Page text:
Algae and Your Pond
Algae Growth (Photosynthesis)
Koi ponds are usually closed recirculating aquatic systems, meaning that these systems, unlike natural ponds with streams flowing through them, lack a fresh water flow-through source. Rather, closed recirculating aquatic systems rely on filtration to purify and oxygenate their water. Outdoor ponds that are closed systems are subject to seasonal algae blooms and attached filamentous algae/string algae growth due to nutrient and carbon dioxide buildup. Increased levels of nutrients and carbon dioxide are the number one cause to create the potential for a healthy algae population. String algae and planktonic algae are two very different things, and thus are addressed in different ways.
Pigments (chlorophyll, fucoxanthin and carotenoids) in the algae absorb light energy and use it to convert carbon dioxide and nutrients into new cell biomass through photosynthesis. The primary nutrients of concern are nitrogen and phosphorus. Nitrogen is a byproduct of decomposed fish waste, uneaten fish food , dead plant material, and accumulated sludge in the bottom of the pond. You can read more about the Nitrogen Cycle in “The Science of Water ” section of this website.
Planktonic algae are waterborne single-cell algae, most commonly referred to as Green Water. When your water turn green, this is considered an algae bloom of this planktonic form of algae. An algae bloom usually occurs as a result of increased levels of nutrients and carbon dioxide in pond water, combined with the energy of sunlight. Planktonic algae can be controlled to a degree with aquatic plants, shade, ultraviolet sterilization or chemical methods, and proper biological filtration. Using aquatic plants as an algae control requires that a specific number of mature plants are added to the pond to compete with the algae for the available nutrients and carbon dioxide. One problem with this is that algae can take hold early in the season when the water is too cold for plants to grow and consume the excess nutrients. So in this case the algae gains a foothold and you will still have algae issues. Another problem in trying to use other plants to out compete the algae for the excess nutrients is that you would need an excessive number of plants to even try to accomplish this. The excessive plant load adds to the organic load of the pond and this brings other possibly more serious issues if the pond is not designed properly. Another issue with trying to use plants is that Koi LOVE to eat many plants and create a mess in doing so. It is simply not practical to try and use plants to out compete with algae as you would have to have too many plants to accomplish this if at all, and/or your Koi will trash the plants anyway.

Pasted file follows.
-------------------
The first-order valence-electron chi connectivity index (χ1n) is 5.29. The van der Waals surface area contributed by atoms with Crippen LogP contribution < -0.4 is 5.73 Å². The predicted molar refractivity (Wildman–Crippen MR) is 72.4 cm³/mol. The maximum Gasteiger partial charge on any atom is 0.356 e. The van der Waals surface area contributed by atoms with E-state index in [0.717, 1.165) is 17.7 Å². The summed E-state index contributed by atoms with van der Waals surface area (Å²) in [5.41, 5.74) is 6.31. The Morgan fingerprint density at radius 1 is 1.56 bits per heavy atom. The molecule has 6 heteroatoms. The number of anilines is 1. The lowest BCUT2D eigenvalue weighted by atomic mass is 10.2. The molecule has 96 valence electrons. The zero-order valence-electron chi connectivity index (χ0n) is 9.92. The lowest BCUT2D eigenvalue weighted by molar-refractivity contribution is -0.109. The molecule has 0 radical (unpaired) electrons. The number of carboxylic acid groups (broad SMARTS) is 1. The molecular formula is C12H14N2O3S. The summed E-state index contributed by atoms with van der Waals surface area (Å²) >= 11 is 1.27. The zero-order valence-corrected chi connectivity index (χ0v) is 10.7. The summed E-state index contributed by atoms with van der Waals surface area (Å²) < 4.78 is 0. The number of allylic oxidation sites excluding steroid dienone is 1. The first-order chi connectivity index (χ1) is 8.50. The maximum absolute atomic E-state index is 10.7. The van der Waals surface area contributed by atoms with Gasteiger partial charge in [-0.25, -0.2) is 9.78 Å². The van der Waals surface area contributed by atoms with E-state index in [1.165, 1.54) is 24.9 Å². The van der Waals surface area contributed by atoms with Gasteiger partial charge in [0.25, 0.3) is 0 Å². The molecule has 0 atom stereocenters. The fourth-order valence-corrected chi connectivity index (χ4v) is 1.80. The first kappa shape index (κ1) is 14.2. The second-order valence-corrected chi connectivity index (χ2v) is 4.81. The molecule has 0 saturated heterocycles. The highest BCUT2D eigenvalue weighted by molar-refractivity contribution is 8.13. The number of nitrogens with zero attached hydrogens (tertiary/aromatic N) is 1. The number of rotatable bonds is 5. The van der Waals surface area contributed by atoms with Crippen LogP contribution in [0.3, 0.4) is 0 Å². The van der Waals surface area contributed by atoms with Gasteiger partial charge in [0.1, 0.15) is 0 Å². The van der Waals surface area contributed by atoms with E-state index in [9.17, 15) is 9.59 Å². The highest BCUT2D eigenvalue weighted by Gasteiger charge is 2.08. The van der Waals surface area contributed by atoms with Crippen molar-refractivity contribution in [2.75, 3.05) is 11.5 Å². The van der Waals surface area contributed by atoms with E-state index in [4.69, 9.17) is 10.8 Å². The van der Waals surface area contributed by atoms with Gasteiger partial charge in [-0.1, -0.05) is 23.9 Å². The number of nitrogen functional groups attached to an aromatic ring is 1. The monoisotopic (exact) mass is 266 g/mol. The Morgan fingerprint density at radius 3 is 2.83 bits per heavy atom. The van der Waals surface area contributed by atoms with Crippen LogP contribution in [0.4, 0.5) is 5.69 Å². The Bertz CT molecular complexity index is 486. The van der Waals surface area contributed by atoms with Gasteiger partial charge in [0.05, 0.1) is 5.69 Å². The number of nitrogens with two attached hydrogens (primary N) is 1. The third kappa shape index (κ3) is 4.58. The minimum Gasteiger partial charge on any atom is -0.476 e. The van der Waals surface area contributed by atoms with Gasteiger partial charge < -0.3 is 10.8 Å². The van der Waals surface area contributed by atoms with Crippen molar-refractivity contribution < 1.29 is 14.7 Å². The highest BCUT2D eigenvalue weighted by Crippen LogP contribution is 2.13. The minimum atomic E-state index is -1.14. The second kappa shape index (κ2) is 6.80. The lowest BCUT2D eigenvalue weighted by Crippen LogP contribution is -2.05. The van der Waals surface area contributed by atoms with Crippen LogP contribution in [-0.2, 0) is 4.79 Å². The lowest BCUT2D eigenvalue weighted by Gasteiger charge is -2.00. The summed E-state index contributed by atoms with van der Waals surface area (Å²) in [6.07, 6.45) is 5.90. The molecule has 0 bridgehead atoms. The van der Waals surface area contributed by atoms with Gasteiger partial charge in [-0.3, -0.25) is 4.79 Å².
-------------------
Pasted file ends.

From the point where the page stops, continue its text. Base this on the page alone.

Shade is available only if foliage or a shelter inhibits the pond’s exposure to sunlight. Understand however that algae will still thrive just with ambient light of a shaded pond.
Chemical treatments can be successful, but they can be expensive, temporary, and most are potentially harmful to plants and especially harmful to fish. I NEVER recommend any chemical treatments be used of any kind to control algae inside the pond , as they are ALL detrimental to fish health in varying degrees.
The most effective methods of planktonic algae (green water) control is ultraviolet sterilization. PERIOD!
The many advantages of UV sterilization make it a very attractive option for algae control. First, it is a physical treatment, so it does not change the water chemistry of the pond. Second, it is very easy to install. Third, the treatment takes place outside the pond, away from the fish and plants. A properly sized and installed a UV light is a 100% fix for green water! For this reason I consider them a must for all ponds.
Filamentous & String Algae
Attached filamentous algae and/or string algae can be seen growing on the rocks of a waterfall or on the sides and bottoms of the pond. The growth of these types of algae results from high levels of nutrients, carbon dioxide, and the catalyst, the sun’s energy, and lack of Koi or overfeeding. Methods of controlling these algae include increased shade, reducing the frequency of fish feedings, and practical water changes. One of the best ways to control string algae inside the pond when Koi are concerned is to stop or reduce the feeding of the Koi. This will force them to eat the algae, and thus keep it cropped down to a normal level. String algae is simply one of many many species of algae that grows in most ponds and has grown long and stringy. All ponds will and should have carpet algae that grows on all the surfaces under the water. You don’t want it to get long and stringy if it is the species that grows long and stringy. So when Koi are concerned the best thing to do is stop or reduce the feeding of the Koi as soon as you see the algae starting to grow/lengthen.
Algae is not all bad
Algae in certain forms/types can be either beneficial or detrimental to a pond, depending on the owner’s viewpoint. It provides nutrients for newly hatched fry and indirectly act as a color enhancer, and it also can beneficially add to the biological surface area for nitrifying bacteria to live. As algae grow in a pond, a population of zooplankton will also develop, on which the fish feed. These natural live feeds help develop the intense coloration desired in most Koi. Unfortunately, algae blooms prevent viewing the fish, so that sick fish can go undetected for days or even weeks.
Algae influence the water quality of the pond mainly by affecting the balance among dissolved oxygen, pH, carbon dioxide, and nutrients. During photosynthesis, algae produce oxygen, remove nutrients, and take up respired carbon dioxide from both the fish and the algae itself. In heavily stocked ponds the water becomes supersaturated with carbon dioxide. High levels of carbon dioxide can quickly depress the pH of the water to levels below seven if the operator is not careful to maintain proper alkalinity levels and adequate aeration for stripping. During active periods of photosynthesis during daylight hours, algae can quickly strip the carbon dioxide out of the water, and pH levels can rise above nine in a matter of hours. Fish not acclimated to such sharp shifts may initially show signs of stress.